If you are not familiar with the Jacob' Ladder, it is a display where an electric arc between two electrodes travels upwards until it reaches the top end of the electrodes, where it extinguishes. The arc then starts again at the bottom, repeating this indefinitely.
I wanted my Jacob's Ladder to be enclosed in a nice looking display case, with any dangerous high voltage points kept out of the reach of anyone.
At this point I have to insert a safety disclaimer.
THIS PROJECT USES HIGH VOLTAGE WHICH CAN ELECTROCUTE YOU.
Make sure that power is disconnected when working on or making adjustments to the unit. Unplug the unit from the wall outlet to be safest. Do not be complacent with safety on this project. Be very careful if you are displaying this to small children or anyone who does not apprectiate the danger.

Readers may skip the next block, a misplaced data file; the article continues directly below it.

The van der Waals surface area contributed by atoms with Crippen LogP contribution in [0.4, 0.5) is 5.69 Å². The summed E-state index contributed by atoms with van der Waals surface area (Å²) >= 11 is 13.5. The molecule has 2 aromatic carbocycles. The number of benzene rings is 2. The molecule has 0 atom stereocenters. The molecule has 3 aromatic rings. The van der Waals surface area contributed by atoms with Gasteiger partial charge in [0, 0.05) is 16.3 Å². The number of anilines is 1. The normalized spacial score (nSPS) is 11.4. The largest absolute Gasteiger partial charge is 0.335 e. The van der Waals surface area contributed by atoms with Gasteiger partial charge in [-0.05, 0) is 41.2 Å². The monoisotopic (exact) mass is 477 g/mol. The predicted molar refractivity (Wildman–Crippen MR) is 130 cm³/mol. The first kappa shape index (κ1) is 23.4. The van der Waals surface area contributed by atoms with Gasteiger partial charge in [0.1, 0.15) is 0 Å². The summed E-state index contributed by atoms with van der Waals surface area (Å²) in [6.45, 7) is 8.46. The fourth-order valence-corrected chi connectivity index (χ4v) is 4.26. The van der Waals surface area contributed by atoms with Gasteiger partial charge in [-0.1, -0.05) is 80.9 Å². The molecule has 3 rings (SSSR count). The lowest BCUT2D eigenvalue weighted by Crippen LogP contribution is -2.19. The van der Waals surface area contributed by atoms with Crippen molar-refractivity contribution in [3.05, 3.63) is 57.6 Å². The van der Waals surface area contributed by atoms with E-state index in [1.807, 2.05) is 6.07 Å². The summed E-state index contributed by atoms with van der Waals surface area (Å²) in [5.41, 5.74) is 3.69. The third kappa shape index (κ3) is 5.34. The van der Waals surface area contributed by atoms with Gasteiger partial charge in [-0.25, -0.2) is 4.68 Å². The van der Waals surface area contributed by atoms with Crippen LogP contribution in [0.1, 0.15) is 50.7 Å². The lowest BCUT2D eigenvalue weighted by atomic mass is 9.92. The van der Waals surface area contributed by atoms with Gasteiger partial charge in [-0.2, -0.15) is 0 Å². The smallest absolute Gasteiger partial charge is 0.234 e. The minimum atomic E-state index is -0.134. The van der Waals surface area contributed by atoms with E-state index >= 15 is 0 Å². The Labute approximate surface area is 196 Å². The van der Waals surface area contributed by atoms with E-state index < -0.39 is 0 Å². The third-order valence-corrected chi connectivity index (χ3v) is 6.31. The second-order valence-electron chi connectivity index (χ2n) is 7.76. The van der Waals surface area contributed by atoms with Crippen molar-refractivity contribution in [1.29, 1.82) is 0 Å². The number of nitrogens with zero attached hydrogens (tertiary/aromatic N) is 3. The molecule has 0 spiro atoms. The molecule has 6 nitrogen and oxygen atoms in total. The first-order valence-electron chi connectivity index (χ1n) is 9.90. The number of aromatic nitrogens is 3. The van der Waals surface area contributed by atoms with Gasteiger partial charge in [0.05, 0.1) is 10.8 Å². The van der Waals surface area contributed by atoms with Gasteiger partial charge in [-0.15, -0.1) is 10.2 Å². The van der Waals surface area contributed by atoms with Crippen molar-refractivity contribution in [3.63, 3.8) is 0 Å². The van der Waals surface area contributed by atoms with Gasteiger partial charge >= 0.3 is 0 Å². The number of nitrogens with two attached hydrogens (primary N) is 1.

The construction of a Jacob's Ladder is very straightforward, and there are probably many other plans for this kind of display on this site already. I've detailed my construction in the following steps.
Step 1: Materials
*120V power cord. Buy or salvage from an old computer or monitor.
*Receptacle for 120V power cord. I wanted a neat implementation, so I wired the 120V input to a receptacle for the common type of power cords found on computers and monitors.
*Safety Fuse and appropriate fuseholder. I used a common 1 1/4" by 1/4" diameter type fuse and holder. Size the fuse so that it will burn out for currents in excess of the maximum draw from the transformer primary. I used a 5 amp fuse.